Counting elephants from space is a bit like trying to find a needle in a haystack. But a team of scientists led by the University of Oxford Wildlife Conservation Research Unit, WildCRU are doing just that.
Using pictures from an Earth-observation satellite, they can cover over 5,000 km² of elephant habitat to be surveyed on a single cloud-free day.
The project was a collaboration between WildCRU, the Machine Learning Research Group's Department of Engineering and the University of Twente in the Netherlands.
It uses the highest resolution satellite imagery currently available; Worldview 3 from Maxar Technologies (distributed by EU Space Imaging) and deep learning (TensorFlow API, Google Brain).
"The traditional method to count elephants in savannah environments is using manned aircraft, " Isla Duporge, a PhD Researcher in the Department of Zoology from the University of Oxford told Euronews.
"But this presents a new method that can be used in open landscapes to count elephants. It works both in heterogeneous (diverse) environments and also in more homogenous landscapes where it's easy to spot them," said Duporge.
The elephants are counted using machine-learning technology, which has the same accuracy as humans doing the same tak, explains Dr Olga Isupova, a computer scientist at the University of Bath in the UK, who created the algorithm that enabled the detection process.
"We haven't compared it with data from a manned aircraft but we compared it with human performance, as it's the only reference we could think of as no one has done deep learning on satellite imagery to detect elephants before. So we are on a par with human observations," Isupova told Euronews.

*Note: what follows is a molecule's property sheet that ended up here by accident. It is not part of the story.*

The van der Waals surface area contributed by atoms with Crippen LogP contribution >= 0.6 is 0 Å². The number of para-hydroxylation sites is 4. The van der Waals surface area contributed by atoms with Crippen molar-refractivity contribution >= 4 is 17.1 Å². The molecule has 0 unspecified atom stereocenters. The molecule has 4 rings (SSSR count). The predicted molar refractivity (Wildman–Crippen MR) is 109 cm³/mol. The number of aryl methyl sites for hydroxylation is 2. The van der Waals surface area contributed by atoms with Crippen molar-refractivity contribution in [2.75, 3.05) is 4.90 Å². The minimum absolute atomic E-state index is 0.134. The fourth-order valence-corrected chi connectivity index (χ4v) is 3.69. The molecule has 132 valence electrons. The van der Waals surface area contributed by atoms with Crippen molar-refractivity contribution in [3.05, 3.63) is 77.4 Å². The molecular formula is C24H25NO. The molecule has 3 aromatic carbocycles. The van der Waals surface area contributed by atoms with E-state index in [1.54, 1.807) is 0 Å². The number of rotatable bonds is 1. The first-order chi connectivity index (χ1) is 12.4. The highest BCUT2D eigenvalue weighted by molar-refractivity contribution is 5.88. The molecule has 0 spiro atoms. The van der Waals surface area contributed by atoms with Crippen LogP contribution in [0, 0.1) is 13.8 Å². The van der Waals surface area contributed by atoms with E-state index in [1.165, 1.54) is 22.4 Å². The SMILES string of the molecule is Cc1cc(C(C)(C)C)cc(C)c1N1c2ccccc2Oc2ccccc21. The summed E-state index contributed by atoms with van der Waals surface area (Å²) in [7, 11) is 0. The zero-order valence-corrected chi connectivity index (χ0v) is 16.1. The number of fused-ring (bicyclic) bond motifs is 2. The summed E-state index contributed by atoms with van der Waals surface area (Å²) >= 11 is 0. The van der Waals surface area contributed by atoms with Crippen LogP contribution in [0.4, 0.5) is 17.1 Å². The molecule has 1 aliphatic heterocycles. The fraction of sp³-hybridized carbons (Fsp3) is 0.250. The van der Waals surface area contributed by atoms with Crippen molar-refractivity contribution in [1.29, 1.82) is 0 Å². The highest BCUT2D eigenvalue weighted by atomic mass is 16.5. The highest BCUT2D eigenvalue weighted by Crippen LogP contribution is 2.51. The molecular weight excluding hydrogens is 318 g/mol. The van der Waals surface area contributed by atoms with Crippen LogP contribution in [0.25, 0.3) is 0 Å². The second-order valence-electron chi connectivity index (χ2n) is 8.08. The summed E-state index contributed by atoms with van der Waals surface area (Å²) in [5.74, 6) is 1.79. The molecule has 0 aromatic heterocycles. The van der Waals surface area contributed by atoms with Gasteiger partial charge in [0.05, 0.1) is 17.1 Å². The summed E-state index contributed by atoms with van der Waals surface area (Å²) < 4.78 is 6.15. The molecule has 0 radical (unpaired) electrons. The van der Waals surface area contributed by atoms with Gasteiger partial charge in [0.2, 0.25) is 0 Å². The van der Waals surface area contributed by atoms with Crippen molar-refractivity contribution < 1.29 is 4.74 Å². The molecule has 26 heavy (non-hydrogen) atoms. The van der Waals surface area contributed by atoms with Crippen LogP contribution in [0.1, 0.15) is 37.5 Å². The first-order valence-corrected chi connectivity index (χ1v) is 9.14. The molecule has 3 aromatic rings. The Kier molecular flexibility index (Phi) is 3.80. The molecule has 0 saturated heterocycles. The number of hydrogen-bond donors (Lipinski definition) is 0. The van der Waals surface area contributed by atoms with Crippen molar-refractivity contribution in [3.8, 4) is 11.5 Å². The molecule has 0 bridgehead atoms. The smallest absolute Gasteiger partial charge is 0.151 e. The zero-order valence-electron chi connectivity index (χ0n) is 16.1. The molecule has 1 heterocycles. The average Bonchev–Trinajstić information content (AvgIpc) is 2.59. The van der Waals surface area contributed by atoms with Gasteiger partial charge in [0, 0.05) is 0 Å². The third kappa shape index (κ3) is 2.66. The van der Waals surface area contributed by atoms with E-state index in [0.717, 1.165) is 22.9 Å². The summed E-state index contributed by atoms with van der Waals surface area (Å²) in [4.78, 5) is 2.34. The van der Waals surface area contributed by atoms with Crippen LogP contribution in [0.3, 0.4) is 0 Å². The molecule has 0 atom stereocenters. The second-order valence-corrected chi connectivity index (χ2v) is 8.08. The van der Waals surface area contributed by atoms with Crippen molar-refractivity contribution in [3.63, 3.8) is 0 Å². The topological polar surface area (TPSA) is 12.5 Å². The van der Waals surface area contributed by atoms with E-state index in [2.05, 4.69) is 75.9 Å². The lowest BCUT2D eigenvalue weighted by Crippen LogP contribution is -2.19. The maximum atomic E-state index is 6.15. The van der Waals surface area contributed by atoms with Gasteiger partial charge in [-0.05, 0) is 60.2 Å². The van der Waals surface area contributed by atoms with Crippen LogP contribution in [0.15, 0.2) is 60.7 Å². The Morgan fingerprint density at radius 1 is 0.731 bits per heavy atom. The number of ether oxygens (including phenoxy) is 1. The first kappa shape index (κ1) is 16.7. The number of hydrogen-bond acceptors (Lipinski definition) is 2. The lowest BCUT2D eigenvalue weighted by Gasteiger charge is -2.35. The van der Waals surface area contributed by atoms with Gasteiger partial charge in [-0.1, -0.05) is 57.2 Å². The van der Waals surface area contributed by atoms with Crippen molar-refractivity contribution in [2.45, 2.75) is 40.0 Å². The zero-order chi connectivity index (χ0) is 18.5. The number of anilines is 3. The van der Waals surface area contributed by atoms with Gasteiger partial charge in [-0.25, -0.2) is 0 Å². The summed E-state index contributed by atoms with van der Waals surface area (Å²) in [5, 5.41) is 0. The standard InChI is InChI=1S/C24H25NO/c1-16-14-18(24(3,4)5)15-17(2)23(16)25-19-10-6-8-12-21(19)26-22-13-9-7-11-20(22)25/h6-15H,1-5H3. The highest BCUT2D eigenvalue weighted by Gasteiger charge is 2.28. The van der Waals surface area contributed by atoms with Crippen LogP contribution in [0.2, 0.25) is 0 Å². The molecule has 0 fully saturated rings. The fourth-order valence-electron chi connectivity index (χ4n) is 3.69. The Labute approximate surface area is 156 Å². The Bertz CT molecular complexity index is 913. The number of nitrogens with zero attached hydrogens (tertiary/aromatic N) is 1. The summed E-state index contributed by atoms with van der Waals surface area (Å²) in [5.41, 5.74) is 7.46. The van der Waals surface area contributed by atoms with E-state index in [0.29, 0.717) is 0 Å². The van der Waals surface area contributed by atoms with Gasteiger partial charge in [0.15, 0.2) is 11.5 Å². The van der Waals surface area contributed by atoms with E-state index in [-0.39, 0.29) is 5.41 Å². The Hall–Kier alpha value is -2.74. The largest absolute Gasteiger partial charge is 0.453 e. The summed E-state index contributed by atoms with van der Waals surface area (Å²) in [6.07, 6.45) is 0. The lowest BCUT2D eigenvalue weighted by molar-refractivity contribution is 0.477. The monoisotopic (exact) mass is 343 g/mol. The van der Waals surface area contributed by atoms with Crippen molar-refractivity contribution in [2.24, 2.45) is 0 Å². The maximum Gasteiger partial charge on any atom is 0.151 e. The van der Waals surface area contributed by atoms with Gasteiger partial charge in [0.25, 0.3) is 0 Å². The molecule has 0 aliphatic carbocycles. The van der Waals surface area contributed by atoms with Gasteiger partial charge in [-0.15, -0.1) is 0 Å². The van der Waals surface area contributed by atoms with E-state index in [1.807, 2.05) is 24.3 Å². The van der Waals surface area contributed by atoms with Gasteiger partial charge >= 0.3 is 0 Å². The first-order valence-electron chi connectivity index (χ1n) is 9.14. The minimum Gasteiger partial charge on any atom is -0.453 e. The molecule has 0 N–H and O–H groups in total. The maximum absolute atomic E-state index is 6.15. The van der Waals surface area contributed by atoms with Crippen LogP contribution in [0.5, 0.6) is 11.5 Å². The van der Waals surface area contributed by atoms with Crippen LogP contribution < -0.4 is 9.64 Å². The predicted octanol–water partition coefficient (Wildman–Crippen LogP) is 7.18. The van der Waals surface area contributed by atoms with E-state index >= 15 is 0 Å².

Animals such as penguins and whales have been detected via pictures taken from space before, but what makes this different is the elephants can be counted in complex landscapes, like forests and grasslands.
"The varied background makes this different," says Isupova. "Wales are in the ocean and it's all blue and penguins are on the ice so it's also a uniform background. But we detect species in complex areas where it's difficult to detect them."
There are some potential problems, however, such as cloud cover. But as Duporge explains: "We were able to ask for images that had less than 10 percent cloud cover, but most environments where we want to count elephants, there isn't much cloud cover."
"There is also the problem of competition on the satellites and the cost of imagery. But there are a lot of advantages compared to using manned aircraft; you can cover transfrontier areas and you can do repeat surveys quite easily because the revisit time of satellites can be just a few days. And you can cover larger areas than possible with traditional manned aircraft."
The innovation could be an important step forward in monitoring populations of endangered species.
"We have been contacted by the US Army research office," says George. "They do a lot of anti-poaching work so it may be possible to detect carcasses and that could provide some information about areas of national parks where you have higher poaching incidents.
"But the idea is for this to be used to generate more accurate population counts.
"Nothing can replace having well-trained wildlife rangers on the ground. This is a surveying tool and is part of the puzzle to help preserve this majestic species."
Isla Duporge from the University of Oxford Department of Zoology and Olga Isupovla, a lecturer in Artificial Intelligence at the University of Bath, explain more about the technology in the above video player.